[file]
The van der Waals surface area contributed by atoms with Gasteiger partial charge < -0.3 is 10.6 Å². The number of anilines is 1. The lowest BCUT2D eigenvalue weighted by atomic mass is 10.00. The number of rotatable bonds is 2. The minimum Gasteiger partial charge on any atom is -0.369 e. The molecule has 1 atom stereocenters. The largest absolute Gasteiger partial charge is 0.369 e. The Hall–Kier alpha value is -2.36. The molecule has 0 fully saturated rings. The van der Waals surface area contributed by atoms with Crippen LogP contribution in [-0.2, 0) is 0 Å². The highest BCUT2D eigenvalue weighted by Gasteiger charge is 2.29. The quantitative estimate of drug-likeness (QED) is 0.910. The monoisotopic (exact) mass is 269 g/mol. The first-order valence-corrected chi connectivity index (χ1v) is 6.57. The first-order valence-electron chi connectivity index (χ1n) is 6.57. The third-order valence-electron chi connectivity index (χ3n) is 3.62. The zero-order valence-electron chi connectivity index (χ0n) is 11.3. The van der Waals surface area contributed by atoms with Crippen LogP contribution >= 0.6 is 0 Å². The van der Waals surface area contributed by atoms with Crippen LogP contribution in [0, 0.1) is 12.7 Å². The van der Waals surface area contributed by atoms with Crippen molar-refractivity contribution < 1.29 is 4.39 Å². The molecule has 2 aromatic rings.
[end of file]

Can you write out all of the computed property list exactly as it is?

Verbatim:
The van der Waals surface area contributed by atoms with Gasteiger partial charge < -0.3 is 10.6 Å². The number of anilines is 1. The lowest BCUT2D eigenvalue weighted by atomic mass is 10.00. The number of rotatable bonds is 2. The minimum Gasteiger partial charge on any atom is -0.369 e. The molecule has 1 atom stereocenters. The largest absolute Gasteiger partial charge is 0.369 e. The Hall–Kier alpha value is -2.36. The molecule has 0 fully saturated rings. The van der Waals surface area contributed by atoms with Crippen LogP contribution in [-0.2, 0) is 0 Å². The highest BCUT2D eigenvalue weighted by Gasteiger charge is 2.29. The quantitative estimate of drug-likeness (QED) is 0.910. The monoisotopic (exact) mass is 269 g/mol. The first-order valence-corrected chi connectivity index (χ1v) is 6.57. The first-order valence-electron chi connectivity index (χ1n) is 6.57. The third-order valence-electron chi connectivity index (χ3n) is 3.62. The zero-order valence-electron chi connectivity index (χ0n) is 11.3. The van der Waals surface area contributed by atoms with Crippen LogP contribution >= 0.6 is 0 Å². The van der Waals surface area contributed by atoms with Crippen LogP contribution in [0, 0.1) is 12.7 Å². The van der Waals surface area contributed by atoms with Crippen molar-refractivity contribution < 1.29 is 4.39 Å². The molecule has 2 aromatic rings.